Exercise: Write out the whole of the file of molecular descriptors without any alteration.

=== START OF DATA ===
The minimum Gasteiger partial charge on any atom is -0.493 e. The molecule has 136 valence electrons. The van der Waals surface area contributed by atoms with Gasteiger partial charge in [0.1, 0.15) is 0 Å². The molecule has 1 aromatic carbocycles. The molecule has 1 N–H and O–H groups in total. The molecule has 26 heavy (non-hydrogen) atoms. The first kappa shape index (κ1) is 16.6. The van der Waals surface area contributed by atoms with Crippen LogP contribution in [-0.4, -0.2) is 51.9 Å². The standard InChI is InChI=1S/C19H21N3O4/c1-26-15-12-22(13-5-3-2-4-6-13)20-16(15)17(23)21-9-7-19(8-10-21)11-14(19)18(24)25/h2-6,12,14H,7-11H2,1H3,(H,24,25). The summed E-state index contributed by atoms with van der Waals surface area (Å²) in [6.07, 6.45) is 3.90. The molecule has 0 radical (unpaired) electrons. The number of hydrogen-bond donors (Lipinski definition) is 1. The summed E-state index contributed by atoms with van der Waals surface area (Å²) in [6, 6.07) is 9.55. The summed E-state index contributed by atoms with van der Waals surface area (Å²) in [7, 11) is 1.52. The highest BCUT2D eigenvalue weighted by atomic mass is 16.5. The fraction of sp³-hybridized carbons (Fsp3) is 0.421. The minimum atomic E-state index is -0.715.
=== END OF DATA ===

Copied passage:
The minimum Gasteiger partial charge on any atom is -0.493 e. The molecule has 136 valence electrons. The van der Waals surface area contributed by atoms with Gasteiger partial charge in [0.1, 0.15) is 0 Å². The molecule has 1 aromatic carbocycles. The molecule has 1 N–H and O–H groups in total. The molecule has 26 heavy (non-hydrogen) atoms. The first kappa shape index (κ1) is 16.6. The van der Waals surface area contributed by atoms with Crippen LogP contribution in [-0.4, -0.2) is 51.9 Å². The standard InChI is InChI=1S/C19H21N3O4/c1-26-15-12-22(13-5-3-2-4-6-13)20-16(15)17(23)21-9-7-19(8-10-21)11-14(19)18(24)25/h2-6,12,14H,7-11H2,1H3,(H,24,25). The summed E-state index contributed by atoms with van der Waals surface area (Å²) in [6.07, 6.45) is 3.90. The molecule has 0 radical (unpaired) electrons. The number of hydrogen-bond donors (Lipinski definition) is 1. The summed E-state index contributed by atoms with van der Waals surface area (Å²) in [6, 6.07) is 9.55. The summed E-state index contributed by atoms with van der Waals surface area (Å²) in [7, 11) is 1.52. The highest BCUT2D eigenvalue weighted by atomic mass is 16.5. The fraction of sp³-hybridized carbons (Fsp3) is 0.421. The minimum atomic E-state index is -0.715.